Service sector

UK service sector growth slows to 10-month low amid Omicron

UK service sector growth hit a 10-month low in December as the Omicron Covid variant took its toll, according to a survey released on Thursday.

the IHS Markit/CIPS The services purchasing managers’ index fell to 53.6 from 58.5 in November, reaching its lowest level since February. Still, it remained above the 50.0 mark that separates contraction from expansion.

The survey found that travel, leisure and hospitality businesses overwhelmingly cited a drop in business due to tighter pandemic restrictions and canceled events over the holiday season.

Tim Moore, chief economics officer at IHS Markit, said: “December data revealed a serious loss of momentum for the UK economy as many customer-facing businesses experienced a drop in demand due to the escalation in Covid-19 cases. Total new orders in the service sector grew at the slowest pace in 10 months. Mass cancellations of reservations in response to the Omicron variant led to a drop in consumer spending on travel , leisure and entertainment Survey respondents also noted that new pandemic restrictions have slowed the recovery of business services.

“Despite concerns about weaker economic growth heading into the new year, service providers reported strong confidence in the longer-term business outlook. survey forecast an increase in production in 2022 as a whole, while only 10% expect a decline.The level of optimism has remained stable since the fall, suggesting that most companies only expect temporary impact on demand for the Omicron variant.”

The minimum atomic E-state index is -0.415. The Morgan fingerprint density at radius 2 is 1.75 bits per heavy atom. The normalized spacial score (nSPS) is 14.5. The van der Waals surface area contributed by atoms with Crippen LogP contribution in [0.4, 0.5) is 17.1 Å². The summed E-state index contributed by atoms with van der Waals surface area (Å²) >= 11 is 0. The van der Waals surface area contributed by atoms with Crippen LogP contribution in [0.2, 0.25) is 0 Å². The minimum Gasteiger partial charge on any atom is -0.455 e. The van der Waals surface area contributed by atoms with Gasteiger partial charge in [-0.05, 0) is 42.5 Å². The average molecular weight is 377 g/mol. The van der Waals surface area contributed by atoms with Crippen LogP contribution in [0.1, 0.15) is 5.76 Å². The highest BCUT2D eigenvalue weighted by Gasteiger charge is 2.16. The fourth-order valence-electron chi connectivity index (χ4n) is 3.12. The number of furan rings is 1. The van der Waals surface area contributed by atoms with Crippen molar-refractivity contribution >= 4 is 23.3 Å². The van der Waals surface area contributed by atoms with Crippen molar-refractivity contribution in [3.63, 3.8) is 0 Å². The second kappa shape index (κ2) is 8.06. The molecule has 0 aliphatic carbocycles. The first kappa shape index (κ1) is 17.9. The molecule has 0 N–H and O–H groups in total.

Gabriella Dickens, senior British economist at Macroeconomics Hall of Famesaid: “December’s Services PMI aligns with other timely indicators that suggest the emergence of the Omicron variant has weighed on consumer services spending over the past few weeks. Google Trends data shows that the The number of people searching online for phrases such as ‘restaurant’, ‘pub’ or ‘gym’ has been very subdued over the past month.

“Furthermore, fewer people are travelling; journeys using the London Underground were almost half of their pre-Covid level in the seven days to the last data point on December 20. We continue to believe that GDP fell about 0.6% month-over-month in December and another 0.3% in January.That said, we cannot rule out a rise in GDP in January if consumers feel more confident to risk contracting Covid-19 now that Christmas is over and people know that Omicron is less likely to cause serious illness than Delta.”